Still don’t know how much you need to earn to live comfortably in Reno? Use our rent calculator to find out how much you can afford.

Reno, NV.

The cost of living in Reno

Apart from the rent, it is essential to keep in mind the cost of living in a new city. Reno is growing rapidly, so it’s no surprise that the cost of living is 12.7% higher than the national average. In fact, you’ll find Reno to be above the national average in all spending categories except utilities.

Fortunately, Reno’s business-friendly environment offers opportunities for job growth with competitive salaries. Below is an analysis of how Reno compares to national averages in various spending categories.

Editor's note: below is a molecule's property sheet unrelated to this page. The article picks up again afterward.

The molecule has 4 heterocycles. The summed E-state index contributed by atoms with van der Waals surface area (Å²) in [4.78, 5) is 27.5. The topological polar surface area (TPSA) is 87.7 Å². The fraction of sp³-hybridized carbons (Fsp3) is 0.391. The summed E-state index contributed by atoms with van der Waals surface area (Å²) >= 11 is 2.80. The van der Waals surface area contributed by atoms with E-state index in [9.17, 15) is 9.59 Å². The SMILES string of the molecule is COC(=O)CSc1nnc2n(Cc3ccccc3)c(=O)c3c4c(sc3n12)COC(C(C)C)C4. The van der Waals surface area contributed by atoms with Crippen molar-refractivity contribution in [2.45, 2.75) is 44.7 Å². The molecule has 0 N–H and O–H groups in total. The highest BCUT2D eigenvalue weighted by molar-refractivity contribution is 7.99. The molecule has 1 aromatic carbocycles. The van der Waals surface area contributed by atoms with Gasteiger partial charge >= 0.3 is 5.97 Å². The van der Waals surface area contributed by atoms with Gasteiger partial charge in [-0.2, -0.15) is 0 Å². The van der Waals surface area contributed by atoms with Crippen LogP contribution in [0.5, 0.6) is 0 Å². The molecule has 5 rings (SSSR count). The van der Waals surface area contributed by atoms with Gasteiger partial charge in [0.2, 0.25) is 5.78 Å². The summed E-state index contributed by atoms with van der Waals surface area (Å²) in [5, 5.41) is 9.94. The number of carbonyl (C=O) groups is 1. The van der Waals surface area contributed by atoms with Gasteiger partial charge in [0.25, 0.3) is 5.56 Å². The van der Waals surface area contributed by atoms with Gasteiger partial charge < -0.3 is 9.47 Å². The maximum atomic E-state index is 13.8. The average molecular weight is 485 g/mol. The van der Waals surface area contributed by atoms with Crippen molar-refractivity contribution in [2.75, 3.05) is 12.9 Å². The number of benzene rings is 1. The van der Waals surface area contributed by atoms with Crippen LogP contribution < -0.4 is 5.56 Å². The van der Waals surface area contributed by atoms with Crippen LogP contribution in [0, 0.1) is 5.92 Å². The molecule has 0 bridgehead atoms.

• Transport: The cost of transportation in Reno is 28.5% higher than the national average
  • Housing: Housing cost in Reno is 26.3 percent higher than the national average
  • Health care: Health care cost in Reno is 13.1 percent higher than national average
  • Races: The cost of groceries in Reno is 12.2 percent higher than the national average
  • Miscellaneous goods and services: The cost of miscellaneous goods and services in Reno is 5.7% higher than the national average
  • Utilities: The cost of utilities in Reno is 15.7% lower than the national average

The most expensive and cheapest neighborhoods in Reno

Reno offers a mix of affordability across town. Typically, you’ll find the more expensive areas in southern Reno, near the foothills of Monte Rosa. You will also find historic homes in the Caughlin Hills and areas of the Old Southwest.

The most affordable areas of Reno are on the north and east sides of downtown.

Reno, NV.

The most expensive neighborhoods in Reno